Last week two related issues came out that are making waves in the cybersphere and causing a surge of antagonistic Facebook posts and blog comments. A journalist named Holly Grigg-Spall has written a book, Sweetening the Pill, in which she chronicles the health risks of hormonal birth control and also explores why criticizing the pill is so taboo. The book hasn’t been officially released yet, but some people are already so up-in-arms about the subject matter that a petition has been started requesting that the publisher retract the book. Huh? Seriously? What year are we living in?
What’s worse? The people who want to ban the book aren’t right-wing fanatical religious types… they are self-proclaimed feminists who are arguing that the book is inherently anti-feminist. To which we again have to say?
Since when is women sharing their concerns about their health, their birth control options and their bodies anti-feminist?!?
The book prompted an article about withdrawal (a.k.a. the pull-out method) and the many women who (often secretly) use the method either as their primary or back-up method of contraception. Women, including self-proclaimed “sex educators”, have been posting and commenting on the internet about how “stupid” these people must be, even going so far as to say that it is not a valid choice for birth control.
Set aside just temporarily (yes, truly temporarily because we plan to blog about each of these issues separately at a later date) the fact that withdrawal has been shown in some studies to have typical use effectiveness comparable to condoms, and the fact that there are legitimate deaths and health implications of taking hormonal contraceptives. For us there is something even more important at stake here.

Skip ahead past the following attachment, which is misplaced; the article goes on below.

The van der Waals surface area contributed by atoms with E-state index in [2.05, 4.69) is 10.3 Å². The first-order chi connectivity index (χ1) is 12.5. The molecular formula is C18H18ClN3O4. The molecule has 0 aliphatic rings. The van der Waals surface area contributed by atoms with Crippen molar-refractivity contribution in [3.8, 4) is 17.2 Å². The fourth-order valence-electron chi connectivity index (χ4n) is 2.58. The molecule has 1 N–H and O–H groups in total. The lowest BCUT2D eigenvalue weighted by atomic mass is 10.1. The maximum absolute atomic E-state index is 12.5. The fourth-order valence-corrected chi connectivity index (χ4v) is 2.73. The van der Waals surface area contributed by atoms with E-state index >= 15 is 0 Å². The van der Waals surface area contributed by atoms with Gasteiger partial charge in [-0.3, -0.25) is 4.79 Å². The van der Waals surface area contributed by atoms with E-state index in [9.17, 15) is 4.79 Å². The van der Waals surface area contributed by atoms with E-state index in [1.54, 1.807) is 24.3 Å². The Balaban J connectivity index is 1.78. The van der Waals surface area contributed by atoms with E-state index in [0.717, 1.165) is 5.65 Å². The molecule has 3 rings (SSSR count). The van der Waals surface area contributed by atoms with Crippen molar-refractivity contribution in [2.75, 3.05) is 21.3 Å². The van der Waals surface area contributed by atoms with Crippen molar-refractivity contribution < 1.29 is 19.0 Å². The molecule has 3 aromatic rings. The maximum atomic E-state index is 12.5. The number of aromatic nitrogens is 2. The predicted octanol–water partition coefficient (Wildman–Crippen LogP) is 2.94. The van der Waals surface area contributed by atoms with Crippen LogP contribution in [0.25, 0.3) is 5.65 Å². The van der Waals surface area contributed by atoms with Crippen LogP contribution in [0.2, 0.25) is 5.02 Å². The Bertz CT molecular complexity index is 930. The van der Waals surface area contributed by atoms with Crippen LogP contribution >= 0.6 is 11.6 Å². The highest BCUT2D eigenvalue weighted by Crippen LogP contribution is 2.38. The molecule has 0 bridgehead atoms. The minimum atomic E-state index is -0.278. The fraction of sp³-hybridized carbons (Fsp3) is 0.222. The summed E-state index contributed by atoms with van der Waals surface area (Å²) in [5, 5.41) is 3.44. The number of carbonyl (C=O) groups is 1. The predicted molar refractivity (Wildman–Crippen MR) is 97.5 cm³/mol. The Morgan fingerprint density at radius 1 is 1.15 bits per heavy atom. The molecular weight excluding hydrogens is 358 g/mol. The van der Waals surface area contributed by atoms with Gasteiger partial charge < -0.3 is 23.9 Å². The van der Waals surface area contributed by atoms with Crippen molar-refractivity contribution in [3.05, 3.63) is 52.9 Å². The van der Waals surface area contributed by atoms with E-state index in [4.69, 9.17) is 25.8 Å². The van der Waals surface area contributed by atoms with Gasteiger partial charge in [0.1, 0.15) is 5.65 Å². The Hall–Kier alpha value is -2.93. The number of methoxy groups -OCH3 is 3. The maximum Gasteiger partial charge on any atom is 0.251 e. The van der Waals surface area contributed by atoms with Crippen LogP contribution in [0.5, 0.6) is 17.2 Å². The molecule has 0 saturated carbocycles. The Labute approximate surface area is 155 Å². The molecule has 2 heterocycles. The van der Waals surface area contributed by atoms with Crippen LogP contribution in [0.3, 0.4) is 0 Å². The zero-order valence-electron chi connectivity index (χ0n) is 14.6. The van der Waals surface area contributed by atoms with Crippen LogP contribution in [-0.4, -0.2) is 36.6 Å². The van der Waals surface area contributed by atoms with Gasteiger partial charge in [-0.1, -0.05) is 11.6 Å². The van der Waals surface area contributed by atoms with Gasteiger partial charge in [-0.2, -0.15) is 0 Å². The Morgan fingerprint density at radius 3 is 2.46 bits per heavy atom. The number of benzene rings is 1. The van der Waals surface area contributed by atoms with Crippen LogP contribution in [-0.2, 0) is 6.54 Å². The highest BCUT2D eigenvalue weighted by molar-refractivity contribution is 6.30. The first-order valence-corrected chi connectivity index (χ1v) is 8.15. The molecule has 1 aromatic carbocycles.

Isn’t feminism supposed to be about women’s needs and desires having a voice?
Isn’t feminism supposed to be about women being able to CHOOSE?
If so, and if we want to honour the work of the women who have gone before us, don’t we have the responsibility to speak and listen with compassion? Even if only one woman found the pill was unbearable for her, or even one woman in the world found withdrawal to be her best birth control option, should she not be allowed to speak?
We look forward to a day when people no longer feel the need to debate the “rightness” of someone’s experience or personal choices. It’s not really relevant whether a story is valid for all people. That’s not the point. What matters is that it’s the valid truth for that individual. If the story doesn’t resonate with you, or me, that’s okay! That doesn’t make our story any less valid. In fact, it is a wonderful invitation to share our own story and perspective with others who may be feeling the same way.
One of the guiding principles of Red Tent Sisters is that every woman should feel safe to speak their own truth. Today we want to honour that when it comes to contraception there are many truths.
We know women who have gotten pregnant from using condoms and women who have not.
We know women who have gotten pregnant from withdrawal and others who have used it effectively for years.
We know women for whom the pill has made them so crazy their relationships were nearly ended by it. And we know women who have nearly died from the physical side effects. And, we know women for whom the pill is the best choice.
We know women who love the IUD and women who hate it.
We know women whose lives have been positively transformed because of learning fertility awareness and women for whom it was not a good choice.
What makes us individuals is that we are individual. No one choice will ever be right for everyone.
Kim & Amy Sedgwick love to discuss sex, periods, and all the other things we’re not supposed to talk about. The co-founders of Red Tent Sisters and ecosex.ca, they’ve been featured in every major Canadian news outlet and have become a trusted resource for women seeking natural (effective!) birth control, a more joyful sex life, and an empowered journey to motherhood.